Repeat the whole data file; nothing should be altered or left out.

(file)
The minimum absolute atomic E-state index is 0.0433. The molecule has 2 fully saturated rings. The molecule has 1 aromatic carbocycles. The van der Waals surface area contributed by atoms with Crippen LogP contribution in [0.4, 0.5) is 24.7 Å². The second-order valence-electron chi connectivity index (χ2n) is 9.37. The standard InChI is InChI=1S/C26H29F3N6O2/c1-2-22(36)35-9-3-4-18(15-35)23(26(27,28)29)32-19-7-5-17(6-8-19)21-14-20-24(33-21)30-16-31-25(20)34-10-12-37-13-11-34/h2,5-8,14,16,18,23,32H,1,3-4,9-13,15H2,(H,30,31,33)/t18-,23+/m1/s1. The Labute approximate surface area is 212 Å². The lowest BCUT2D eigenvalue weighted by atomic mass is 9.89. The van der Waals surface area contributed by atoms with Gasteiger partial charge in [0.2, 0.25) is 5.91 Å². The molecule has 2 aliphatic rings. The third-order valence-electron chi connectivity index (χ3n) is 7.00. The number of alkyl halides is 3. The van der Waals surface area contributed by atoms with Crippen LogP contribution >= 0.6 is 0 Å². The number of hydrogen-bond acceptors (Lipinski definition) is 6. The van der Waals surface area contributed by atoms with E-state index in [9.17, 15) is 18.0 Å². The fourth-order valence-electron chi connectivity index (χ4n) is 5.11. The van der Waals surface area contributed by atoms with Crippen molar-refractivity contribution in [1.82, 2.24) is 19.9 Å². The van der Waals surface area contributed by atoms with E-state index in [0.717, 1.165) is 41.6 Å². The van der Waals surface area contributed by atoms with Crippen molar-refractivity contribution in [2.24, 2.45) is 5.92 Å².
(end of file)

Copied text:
The minimum absolute atomic E-state index is 0.0433. The molecule has 2 fully saturated rings. The molecule has 1 aromatic carbocycles. The van der Waals surface area contributed by atoms with Crippen LogP contribution in [0.4, 0.5) is 24.7 Å². The second-order valence-electron chi connectivity index (χ2n) is 9.37. The standard InChI is InChI=1S/C26H29F3N6O2/c1-2-22(36)35-9-3-4-18(15-35)23(26(27,28)29)32-19-7-5-17(6-8-19)21-14-20-24(33-21)30-16-31-25(20)34-10-12-37-13-11-34/h2,5-8,14,16,18,23,32H,1,3-4,9-13,15H2,(H,30,31,33)/t18-,23+/m1/s1. The Labute approximate surface area is 212 Å². The lowest BCUT2D eigenvalue weighted by atomic mass is 9.89. The van der Waals surface area contributed by atoms with Gasteiger partial charge in [0.2, 0.25) is 5.91 Å². The molecule has 2 aliphatic rings. The third-order valence-electron chi connectivity index (χ3n) is 7.00. The number of alkyl halides is 3. The van der Waals surface area contributed by atoms with Crippen LogP contribution >= 0.6 is 0 Å². The number of hydrogen-bond acceptors (Lipinski definition) is 6. The van der Waals surface area contributed by atoms with E-state index in [9.17, 15) is 18.0 Å². The fourth-order valence-electron chi connectivity index (χ4n) is 5.11. The van der Waals surface area contributed by atoms with Crippen molar-refractivity contribution in [1.82, 2.24) is 19.9 Å². The van der Waals surface area contributed by atoms with E-state index in [0.717, 1.165) is 41.6 Å². The van der Waals surface area contributed by atoms with Crippen molar-refractivity contribution in [2.24, 2.45) is 5.92 Å².